Reading and the “Gift Economy”

Yesterday I found my way to this fascinating account in the UK newspaper the Telegraph, written by one of the women who judged the Booker Prize. The author, Gaby Wood, introduced me to a new idea that’s been rattling around in my head: reading as a “gift economy.”

This is apparently a common idea in the social sciences. Here’s the opening paragraph of the Wikipedia entry, links and all:

In the social sciences, a gift economy (or gift culture) is a society where valuable goods and services are regularly given without any explicit agreement for immediate or future rewards (i.e. no formal quid pro quo exists).[1] Ideally, simultaneous or recurring giving serves to circulate and redistribute valuables within the community. The organization of a gift economy stands in contrast to a barter economy or a market economy. Informal custom governs exchanges, rather than an explicit exchange of goods or services for money or some other commodity.[2]   

And here’s what Gaby Wood says:

After all the work and the controversy and the eventual jubilation, what remains most present in my mind is this idea of the gift economy. When the purpose of the prize is to offer something wonderful to readers and to support writers whose work you admire, it may seem selfish to end on this note. But the truth is, 138 novels later, those gifts are still intact. Regardless of where they ended up in the final count, there are corners of many books that still feel as though they’re mine. And for that I’d like to say, to all of their authors: thank you.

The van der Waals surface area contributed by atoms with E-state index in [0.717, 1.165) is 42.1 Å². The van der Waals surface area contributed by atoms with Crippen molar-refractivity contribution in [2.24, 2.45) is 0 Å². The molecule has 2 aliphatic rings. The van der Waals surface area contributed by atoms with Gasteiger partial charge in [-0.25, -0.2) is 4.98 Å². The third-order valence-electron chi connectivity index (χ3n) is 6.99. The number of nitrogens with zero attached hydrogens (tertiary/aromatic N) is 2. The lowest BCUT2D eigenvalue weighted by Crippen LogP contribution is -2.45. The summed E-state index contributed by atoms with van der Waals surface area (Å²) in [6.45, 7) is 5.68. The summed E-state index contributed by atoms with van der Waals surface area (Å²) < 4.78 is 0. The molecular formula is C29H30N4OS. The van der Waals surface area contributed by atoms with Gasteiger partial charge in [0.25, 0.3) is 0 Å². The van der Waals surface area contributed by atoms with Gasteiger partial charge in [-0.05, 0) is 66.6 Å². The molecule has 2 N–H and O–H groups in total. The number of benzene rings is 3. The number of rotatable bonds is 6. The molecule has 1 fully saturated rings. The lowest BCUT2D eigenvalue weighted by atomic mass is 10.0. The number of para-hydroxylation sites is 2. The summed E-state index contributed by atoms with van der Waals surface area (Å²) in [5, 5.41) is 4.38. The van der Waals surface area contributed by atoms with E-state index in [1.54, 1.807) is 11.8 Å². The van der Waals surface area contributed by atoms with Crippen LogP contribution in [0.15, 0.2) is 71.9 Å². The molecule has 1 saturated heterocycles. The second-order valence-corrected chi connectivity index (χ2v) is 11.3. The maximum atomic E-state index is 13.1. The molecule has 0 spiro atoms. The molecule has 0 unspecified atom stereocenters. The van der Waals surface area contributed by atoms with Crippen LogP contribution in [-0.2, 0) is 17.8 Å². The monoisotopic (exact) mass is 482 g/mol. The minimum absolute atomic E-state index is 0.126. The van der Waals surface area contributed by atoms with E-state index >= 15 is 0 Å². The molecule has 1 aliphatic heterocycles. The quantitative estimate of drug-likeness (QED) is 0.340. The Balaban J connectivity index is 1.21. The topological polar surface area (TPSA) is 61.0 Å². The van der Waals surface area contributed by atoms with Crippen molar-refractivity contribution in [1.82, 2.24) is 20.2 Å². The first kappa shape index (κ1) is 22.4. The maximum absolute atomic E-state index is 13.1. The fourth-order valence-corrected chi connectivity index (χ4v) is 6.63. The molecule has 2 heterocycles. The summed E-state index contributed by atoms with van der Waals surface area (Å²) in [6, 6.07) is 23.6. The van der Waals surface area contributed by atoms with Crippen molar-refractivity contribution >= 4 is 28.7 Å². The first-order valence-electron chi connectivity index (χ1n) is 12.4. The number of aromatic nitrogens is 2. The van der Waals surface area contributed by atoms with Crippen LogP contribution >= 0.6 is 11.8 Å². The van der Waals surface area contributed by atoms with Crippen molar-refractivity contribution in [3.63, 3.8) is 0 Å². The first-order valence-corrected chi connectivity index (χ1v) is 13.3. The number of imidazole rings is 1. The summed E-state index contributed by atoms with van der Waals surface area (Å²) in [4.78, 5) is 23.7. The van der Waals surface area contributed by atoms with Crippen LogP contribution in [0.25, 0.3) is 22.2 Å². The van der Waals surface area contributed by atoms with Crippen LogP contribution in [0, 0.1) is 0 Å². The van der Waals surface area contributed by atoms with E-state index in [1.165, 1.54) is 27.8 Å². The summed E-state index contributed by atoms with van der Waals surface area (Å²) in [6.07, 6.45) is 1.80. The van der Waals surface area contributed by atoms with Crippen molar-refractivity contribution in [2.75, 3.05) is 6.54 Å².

I’m not quite sure I follow her logic — is she writing about the gift of the prize to the writers? It seems so at first. But she ends with a different, and far more interesting idea: the notion of a book as a gift to the reader. In the face of the current economic turmoil in book publishing, my first cynical response is that, yes, writers get paid so little that they often do practically give their books away. And maybe in a “market economy” as defined above, that makes us writers losers.

But look at the benefits of the gift economy, among them  “simultaneous or recurring giving.” Think about the last book you read that felt aimed directly at you. Or the one that granted you a few hours of respite from tedium or grief. Or the one that provided you with a new way to think about your life and the people in it. Gifts, right?

I don’t want to press this too hard. I am a professional writer, I want to sell my books, I need to make a living, and the gift economy, in 2011, isn’t going to help me a whole lot with that. I cannot always give my writing away. Yet at the same time, those of us who scribble for a living have to make peace with the idea that some of the rewards for our labor will not be either money or commodities. We might get the thrill of plying our craft; the enthusiasm of a reader; the simple (not-to-be-underestimated) treasure of being able to work at home, in pajamas, with the cat and really good coffee.

And of course, writers read. As research, as inspiration, we have to constantly consume what we aim to produce, and just think of the gifts we receive that way! In the last few weeks I’ve played baseball with Chad Harbach, turned red with Hillary Jordan, charmed horses with Meg Rosoff, fought a sad war with Emile Zola, loved and lost with Sebastian Barry. I’ve received prodigal gifts. And I guess what I’m groping my way toward here is the idea — which has to be central to a gift economy — that when you give a gift, you do not know exactly how you will be repaid. It’s as true for writers as for readers. It’s true on both sides of the transaction.